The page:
• Embrace the power of purpose

During times of crisis, having a purpose can help you face uncertainty. Research conducted by McKinsey during the pandemic shows that people with a strong sense of purpose tend to be more resilient and show a better recovery from negative events. When comparing those who are “living their purpose” at work with those who say they aren’t, the former report levels of wellbeing and engagement that are five times higher. Employees who find their purpose matches their work are more productive and often outperform peers. As individual purpose directly affects both health and motivation, it is vital for organizations to embrace the power of purpose. It is an important contributor to higher levels of employee engagement, stronger organizational commitment and increased levels of wellbeing.

Academic research shows that an individual’s sense of purpose isn’t fixed or static. What we find meaningful can evolve over time and sometimes shifts quickly. Particularly in response to life-changing events such as the current pandemic or a bereavement. A drive for personal achievement may change into a need to contribute to the community. Or a motivation for independence could switch toward stability in times of uncertainty. Regularly reflect on your purpose in life and in work, and look for projects or activities that best match your drive to stay energized, committed and happy at work.

  • Cultivate a growth mindset

Times of crisis or change often bring challenges that require a new approach, a different mindset and new skills that may be outside your field of expertise. Would you embrace the challenge, or would you think you couldn’t cope? If the latter is the case, think again as you have the ability to train your brain. It’s not grades and qualifications that will allow you to rise to the challenge, it’s having a growth mindset.

According to Dr Carol Dweck, a world-renowned Stanford University psychologist, success in school, work, and sports can be dramatically influenced by how we think about our talents and abilities. People with a fixed mindset—believing that abilities are fixed—are less likely to flourish than those with a growth mindset — believing that abilities can be developed. If you put in effort and practice and take on a new challenge you can grow your brain’s capacity to learn and solve problems.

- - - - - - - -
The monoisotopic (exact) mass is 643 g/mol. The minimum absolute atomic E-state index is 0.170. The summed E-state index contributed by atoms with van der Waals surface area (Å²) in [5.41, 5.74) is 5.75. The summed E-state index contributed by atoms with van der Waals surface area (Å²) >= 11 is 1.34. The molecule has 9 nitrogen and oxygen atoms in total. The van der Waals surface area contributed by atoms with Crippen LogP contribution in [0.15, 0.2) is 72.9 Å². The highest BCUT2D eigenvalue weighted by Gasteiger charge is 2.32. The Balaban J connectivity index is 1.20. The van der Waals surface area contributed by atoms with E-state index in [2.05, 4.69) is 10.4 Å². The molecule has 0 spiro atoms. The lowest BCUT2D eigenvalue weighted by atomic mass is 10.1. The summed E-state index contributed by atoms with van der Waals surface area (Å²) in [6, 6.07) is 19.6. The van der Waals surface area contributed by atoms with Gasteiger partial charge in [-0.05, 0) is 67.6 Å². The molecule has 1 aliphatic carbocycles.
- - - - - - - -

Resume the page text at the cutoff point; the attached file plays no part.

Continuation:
The brain is remarkably ‘plastic’. When a person practices a task or activity, groups of neurons in the brain fire together to create electrochemical pathways, and it strengthens the connections between those cells. Dr Carol Dweck found that if a group of students was taught to push out of their comfort zone to learn something new and difficult, they outperformed others. The neurons in their brains were making new and stronger connections.

Neuroscience shows that the mind can adapt when challenged; the key is to find the sweet spot where the right amount of effort leads to the task being accomplished. How to start? Learn by engaging in tasks that might challenge you – for instance by writing your first blog, learning a new skill or taking up a task outside your daily routine.


With the increasing speed of change, unprecedented events and disruptive forces it is of vital importance to put humans at the center of every organization. Physical and mental wellbeing are key drivers for a healthy and successful organization. But it is not only the responsibility of the organization. On a personal level, you also need to take ownership and accountability to build your resilience and become future-proof. Then, help and guide others who need some support. We’re in this together. We’re in it for the long run.

Looking forward to hearing your views and tips!


EY global workforce report / how leaders can protect employee wellbeing during covid-19

McKinsey Insights / Decisive actions to emerge stronger in the next normal and A global view of how consumer behaviour is changing

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About Marianne Hewlett
Senior Vice President and member of the Scientific Community
Marianne Hewlett is a Senior Vice President at Atos and a seasoned marketeer and communications expert. Passionate about connecting people, technology and business, she is a member of the Atos Scientific Community where she explores the Future of Work and the impact of technology on individuals, organizations and society. She is a strong ambassador for diversity and inclusivity – and particularly encourages female talent to pursue a career in IT – as she believes a diverse and happy workforce is a key driver for business success. As an ambassador for the company’s global transformation program Wellbeing@work, she explores new technologies and ways of working that address the needs of current and future generations of employees. A storyteller at heart, she writes about the human side of business and technology and posts include insights into the future of work, the science of happiness, and how wellbeing and diversity can drive success.